What: Actor Aaron Fried’s transformation from Zeke the farmhand to the Cowardly Lion in “The Wizard of Oz.”
Where: At the Citi Wang Theatre, Boston, through Sunday.
Early on during a Saturday matinee of “The Wizard of Oz,” a tornado starts to blow, both onstage and beneath it. Sweeping away Auntie Em’s dusty Kansas farmhouse to make room for the Technicolor land of Oz, it turns out, takes more hard work than magic, and no one feels the breeze at their backs more than Fried and the team that turns him from Zeke into the Cowardly Lion.
With the timer ticking after he’s spun offstage, Fried walks the long hall under the Citi Wang Theatre to his dressing room, where he dons the Lion’s tail, padded chest, and furry suit. His calm belies the frantic brass playing overhead, even as witches and Munchkins and Nigel, the cairn terrier starring as Toto, dart about between dressing rooms.
“At this point, we’ve had months and months of practice,” Fried says after the show. “Usually, in my dressing room, I’ll hang a show order, with the scenes and the song order, but for this production I actually put up a costume piece order, because it took a long time for me to get the order down.”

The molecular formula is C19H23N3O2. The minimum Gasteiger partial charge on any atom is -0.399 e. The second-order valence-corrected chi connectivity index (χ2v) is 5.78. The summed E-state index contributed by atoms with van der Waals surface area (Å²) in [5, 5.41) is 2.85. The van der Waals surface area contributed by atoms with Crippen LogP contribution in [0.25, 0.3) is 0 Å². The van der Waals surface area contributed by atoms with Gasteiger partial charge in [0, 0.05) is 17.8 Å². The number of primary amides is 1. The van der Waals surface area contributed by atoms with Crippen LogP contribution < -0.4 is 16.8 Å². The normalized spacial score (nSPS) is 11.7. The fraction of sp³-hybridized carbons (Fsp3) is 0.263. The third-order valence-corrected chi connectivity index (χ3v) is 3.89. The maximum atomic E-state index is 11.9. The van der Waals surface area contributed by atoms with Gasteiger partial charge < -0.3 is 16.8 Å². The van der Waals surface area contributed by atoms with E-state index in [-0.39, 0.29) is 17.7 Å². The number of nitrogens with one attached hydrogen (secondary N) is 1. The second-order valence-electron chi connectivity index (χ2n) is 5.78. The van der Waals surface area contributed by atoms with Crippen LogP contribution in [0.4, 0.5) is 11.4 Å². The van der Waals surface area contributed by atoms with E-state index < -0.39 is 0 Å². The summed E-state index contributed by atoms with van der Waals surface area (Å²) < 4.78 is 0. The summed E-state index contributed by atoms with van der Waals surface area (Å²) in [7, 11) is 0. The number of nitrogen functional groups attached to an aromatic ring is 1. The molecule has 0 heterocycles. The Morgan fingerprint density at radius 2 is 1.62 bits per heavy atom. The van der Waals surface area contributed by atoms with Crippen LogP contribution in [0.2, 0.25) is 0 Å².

Fried has to hold his periscope tail under the low highway of pipes overhead as he struts from the dressing room back to makeup. (Other venues along the show’s tour, he says, had more stairs and smaller hallways, which make the Wang’s underbelly comparatively easy to navigate in clawed boots.) There, makeup artist Brittney Griffith paints on his eyes and flicks white powder on with a fat brush, her 100-plus shows-worth of experience showing in her sure hand.
The timelessness of the character gave the show’s design team more freedom in how to approach the Lion’s makeup. Besides working around Fried’s full beard, Griffith says, the biggest challenge is making those ideas possible in practice.
“The designer always wants something bigger, something better, something that’s going to take more time,” Griffith says. “With a tough change like that, you have to figure how to take what they want and make it something you can do in 4½ minutes.”
Fully feline and with his scene approaching, Fried doubles back to grab his nose and mane. About 15 minutes have passed since the tornado, and the transformation does seem almost magical.
“I know what a special place in so many people’s hearts the Lion has,” he says of his character.
Climbing the stairs with care, he’ll soon meet Dorothy and the others in the forest. It seems fitting earlier in the show when Dorothy, amazed by what’s around her, remarks in wonder: “People come and go so quickly here.”Joe Incollingo can be reached at email@example.com. Follow him on Twitter @jk_inco.